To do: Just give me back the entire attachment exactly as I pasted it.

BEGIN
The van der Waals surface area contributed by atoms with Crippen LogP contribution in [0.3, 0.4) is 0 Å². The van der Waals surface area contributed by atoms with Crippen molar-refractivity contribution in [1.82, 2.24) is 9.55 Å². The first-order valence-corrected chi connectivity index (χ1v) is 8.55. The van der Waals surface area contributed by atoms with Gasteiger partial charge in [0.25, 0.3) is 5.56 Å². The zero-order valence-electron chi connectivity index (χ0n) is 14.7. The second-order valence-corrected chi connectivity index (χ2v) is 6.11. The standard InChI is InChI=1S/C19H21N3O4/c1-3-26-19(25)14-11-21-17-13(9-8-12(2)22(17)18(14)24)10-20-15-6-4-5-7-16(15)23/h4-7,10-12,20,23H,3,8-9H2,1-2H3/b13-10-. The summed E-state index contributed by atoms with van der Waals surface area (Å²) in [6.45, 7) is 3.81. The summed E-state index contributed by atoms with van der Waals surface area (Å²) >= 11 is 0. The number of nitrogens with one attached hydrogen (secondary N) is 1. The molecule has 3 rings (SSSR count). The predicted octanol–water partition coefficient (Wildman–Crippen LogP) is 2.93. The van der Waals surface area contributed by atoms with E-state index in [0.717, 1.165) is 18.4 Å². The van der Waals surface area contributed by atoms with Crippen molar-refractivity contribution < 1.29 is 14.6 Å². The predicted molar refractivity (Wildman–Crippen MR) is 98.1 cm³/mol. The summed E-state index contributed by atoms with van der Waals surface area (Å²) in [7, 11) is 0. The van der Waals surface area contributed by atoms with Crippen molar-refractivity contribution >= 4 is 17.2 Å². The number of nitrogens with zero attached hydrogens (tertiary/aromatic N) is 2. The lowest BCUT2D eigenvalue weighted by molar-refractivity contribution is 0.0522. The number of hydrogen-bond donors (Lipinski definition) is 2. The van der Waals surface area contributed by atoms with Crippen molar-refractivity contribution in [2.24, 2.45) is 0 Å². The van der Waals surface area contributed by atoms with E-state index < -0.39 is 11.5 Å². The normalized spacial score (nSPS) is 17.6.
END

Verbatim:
The van der Waals surface area contributed by atoms with Crippen LogP contribution in [0.3, 0.4) is 0 Å². The van der Waals surface area contributed by atoms with Crippen molar-refractivity contribution in [1.82, 2.24) is 9.55 Å². The first-order valence-corrected chi connectivity index (χ1v) is 8.55. The van der Waals surface area contributed by atoms with Gasteiger partial charge in [0.25, 0.3) is 5.56 Å². The zero-order valence-electron chi connectivity index (χ0n) is 14.7. The second-order valence-corrected chi connectivity index (χ2v) is 6.11. The standard InChI is InChI=1S/C19H21N3O4/c1-3-26-19(25)14-11-21-17-13(9-8-12(2)22(17)18(14)24)10-20-15-6-4-5-7-16(15)23/h4-7,10-12,20,23H,3,8-9H2,1-2H3/b13-10-. The summed E-state index contributed by atoms with van der Waals surface area (Å²) in [6.45, 7) is 3.81. The summed E-state index contributed by atoms with van der Waals surface area (Å²) >= 11 is 0. The number of nitrogens with one attached hydrogen (secondary N) is 1. The molecule has 3 rings (SSSR count). The predicted octanol–water partition coefficient (Wildman–Crippen LogP) is 2.93. The van der Waals surface area contributed by atoms with E-state index in [0.717, 1.165) is 18.4 Å². The van der Waals surface area contributed by atoms with Crippen molar-refractivity contribution < 1.29 is 14.6 Å². The predicted molar refractivity (Wildman–Crippen MR) is 98.1 cm³/mol. The summed E-state index contributed by atoms with van der Waals surface area (Å²) in [7, 11) is 0. The van der Waals surface area contributed by atoms with Crippen molar-refractivity contribution >= 4 is 17.2 Å². The number of nitrogens with zero attached hydrogens (tertiary/aromatic N) is 2. The lowest BCUT2D eigenvalue weighted by molar-refractivity contribution is 0.0522. The number of hydrogen-bond donors (Lipinski definition) is 2. The van der Waals surface area contributed by atoms with Crippen molar-refractivity contribution in [2.24, 2.45) is 0 Å². The van der Waals surface area contributed by atoms with E-state index < -0.39 is 11.5 Å². The normalized spacial score (nSPS) is 17.6.